386 people with learning disabilities, some of whom may also be autistic, who were receiving care from services died between April 10 and May 15, the Care Quality Commission (CQC) said.
This is a 134 per cent rise compared with the same period in 2019, when 165 people with learning disabilities and/or autism who were receiving care died.
Kate Terroni, chief inspector of adult social care at the Care Quality Commission, said: "We already know that people with a learning disability are at an increased risk of respiratory illnesses, meaning that access to testing could be key to reducing infection and saving lives.
"These figures also show that the impact on this group of people is being felt at a younger age range than in the wider population – something that should be considered in decisions on testing of people of working age with a learning disability."
Edel Harris, chief executive of the learning disability charity Mencap, said the increase was "deeply troubling".
She said: "The devastating impact of Covid-19 on our community is shocking, but sadly not surprising, when we have long been warning that the healthcare rights of people with a learning disability are under threat like never before."
Speaking at yesterday's Downing Street press briefing, Health Secretary Matt Hancock said: "We are attempting to move the system from these national, blanket measures to a more targeted approach.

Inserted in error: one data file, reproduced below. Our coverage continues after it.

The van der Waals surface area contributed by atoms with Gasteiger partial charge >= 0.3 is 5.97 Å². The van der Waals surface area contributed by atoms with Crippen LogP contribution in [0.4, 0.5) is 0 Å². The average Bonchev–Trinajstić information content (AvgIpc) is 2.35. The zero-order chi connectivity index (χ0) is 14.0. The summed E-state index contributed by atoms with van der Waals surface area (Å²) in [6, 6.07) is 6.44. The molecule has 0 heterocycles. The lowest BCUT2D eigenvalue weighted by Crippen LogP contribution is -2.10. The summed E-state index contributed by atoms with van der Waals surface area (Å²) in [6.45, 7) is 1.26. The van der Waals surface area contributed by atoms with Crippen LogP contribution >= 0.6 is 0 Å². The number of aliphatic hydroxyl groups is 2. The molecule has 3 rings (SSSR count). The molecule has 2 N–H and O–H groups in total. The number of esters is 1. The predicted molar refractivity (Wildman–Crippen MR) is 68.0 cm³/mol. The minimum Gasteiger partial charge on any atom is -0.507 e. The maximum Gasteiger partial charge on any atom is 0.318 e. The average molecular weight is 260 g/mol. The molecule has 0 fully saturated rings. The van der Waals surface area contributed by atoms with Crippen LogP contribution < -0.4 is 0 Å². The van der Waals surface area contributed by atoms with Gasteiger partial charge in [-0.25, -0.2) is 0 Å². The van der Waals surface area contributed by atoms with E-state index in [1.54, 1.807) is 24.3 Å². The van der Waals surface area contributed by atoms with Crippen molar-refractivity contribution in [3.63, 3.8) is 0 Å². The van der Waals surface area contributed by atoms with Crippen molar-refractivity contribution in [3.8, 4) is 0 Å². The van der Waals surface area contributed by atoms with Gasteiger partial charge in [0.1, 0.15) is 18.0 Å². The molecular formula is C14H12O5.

"This is why test and trace is such an important part of that.
"But we have always said that we are prepared to reintroduce measures – whether that is nationally or in response to a localised outbreak – if that is necessary."
The government has previously said that once systems to monitor new cases around the country are in place, regional lockdowns could be imposed to address localised outbreaks.
Under the new laws, police in England can now order Brits to leave friends' gardens – but they won't be allowed to remove people by force.
Critics say the rules could create confusion – for example, visitors can eat a barbecue cooked by someone from another household. But they're advised to bring their own chair to sit in.
It was previously revealed that sex in your own home with a person from another household is now illegal as a result of the new coronavirus regulations.